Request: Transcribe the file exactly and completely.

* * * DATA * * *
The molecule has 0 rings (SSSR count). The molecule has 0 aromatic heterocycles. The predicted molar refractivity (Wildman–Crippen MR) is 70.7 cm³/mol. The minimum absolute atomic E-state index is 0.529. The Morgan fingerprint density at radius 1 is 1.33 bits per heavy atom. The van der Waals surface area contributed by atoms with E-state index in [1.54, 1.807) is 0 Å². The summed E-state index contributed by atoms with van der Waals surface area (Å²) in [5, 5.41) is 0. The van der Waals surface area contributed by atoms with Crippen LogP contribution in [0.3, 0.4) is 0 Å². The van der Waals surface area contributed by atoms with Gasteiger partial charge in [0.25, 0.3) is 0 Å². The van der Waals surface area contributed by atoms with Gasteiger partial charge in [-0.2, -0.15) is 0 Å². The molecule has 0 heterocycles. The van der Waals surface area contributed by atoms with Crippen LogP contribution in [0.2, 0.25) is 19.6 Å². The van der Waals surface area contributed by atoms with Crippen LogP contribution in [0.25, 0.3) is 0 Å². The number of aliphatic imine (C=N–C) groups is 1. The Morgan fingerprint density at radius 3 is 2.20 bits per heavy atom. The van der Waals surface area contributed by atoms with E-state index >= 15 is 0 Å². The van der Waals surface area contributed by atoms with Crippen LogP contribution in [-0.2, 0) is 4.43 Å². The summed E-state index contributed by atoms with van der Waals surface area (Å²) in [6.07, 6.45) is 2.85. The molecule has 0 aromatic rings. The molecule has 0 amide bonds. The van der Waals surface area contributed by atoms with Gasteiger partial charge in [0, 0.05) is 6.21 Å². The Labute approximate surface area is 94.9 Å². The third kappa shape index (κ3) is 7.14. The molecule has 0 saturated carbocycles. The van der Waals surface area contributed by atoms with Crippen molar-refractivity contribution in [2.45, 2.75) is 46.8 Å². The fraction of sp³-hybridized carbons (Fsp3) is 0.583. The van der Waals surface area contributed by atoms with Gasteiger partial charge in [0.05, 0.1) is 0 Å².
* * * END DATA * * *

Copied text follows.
The molecule has 0 rings (SSSR count). The molecule has 0 aromatic heterocycles. The predicted molar refractivity (Wildman–Crippen MR) is 70.7 cm³/mol. The minimum absolute atomic E-state index is 0.529. The Morgan fingerprint density at radius 1 is 1.33 bits per heavy atom. The van der Waals surface area contributed by atoms with E-state index in [1.54, 1.807) is 0 Å². The summed E-state index contributed by atoms with van der Waals surface area (Å²) in [5, 5.41) is 0. The van der Waals surface area contributed by atoms with Crippen LogP contribution in [0.3, 0.4) is 0 Å². The van der Waals surface area contributed by atoms with Gasteiger partial charge in [0.25, 0.3) is 0 Å². The van der Waals surface area contributed by atoms with Gasteiger partial charge in [-0.2, -0.15) is 0 Å². The molecule has 0 heterocycles. The van der Waals surface area contributed by atoms with Crippen LogP contribution in [0.2, 0.25) is 19.6 Å². The van der Waals surface area contributed by atoms with Crippen LogP contribution in [0.25, 0.3) is 0 Å². The number of aliphatic imine (C=N–C) groups is 1. The Morgan fingerprint density at radius 3 is 2.20 bits per heavy atom. The van der Waals surface area contributed by atoms with E-state index >= 15 is 0 Å². The van der Waals surface area contributed by atoms with Crippen LogP contribution in [-0.2, 0) is 4.43 Å². The summed E-state index contributed by atoms with van der Waals surface area (Å²) in [6.07, 6.45) is 2.85. The molecule has 0 aromatic rings. The molecule has 0 amide bonds. The van der Waals surface area contributed by atoms with Gasteiger partial charge in [0, 0.05) is 6.21 Å². The Labute approximate surface area is 94.9 Å². The third kappa shape index (κ3) is 7.14. The molecule has 0 saturated carbocycles. The van der Waals surface area contributed by atoms with Crippen molar-refractivity contribution in [2.45, 2.75) is 46.8 Å². The fraction of sp³-hybridized carbons (Fsp3) is 0.583. The van der Waals surface area contributed by atoms with Gasteiger partial charge in [0.05, 0.1) is 0 Å².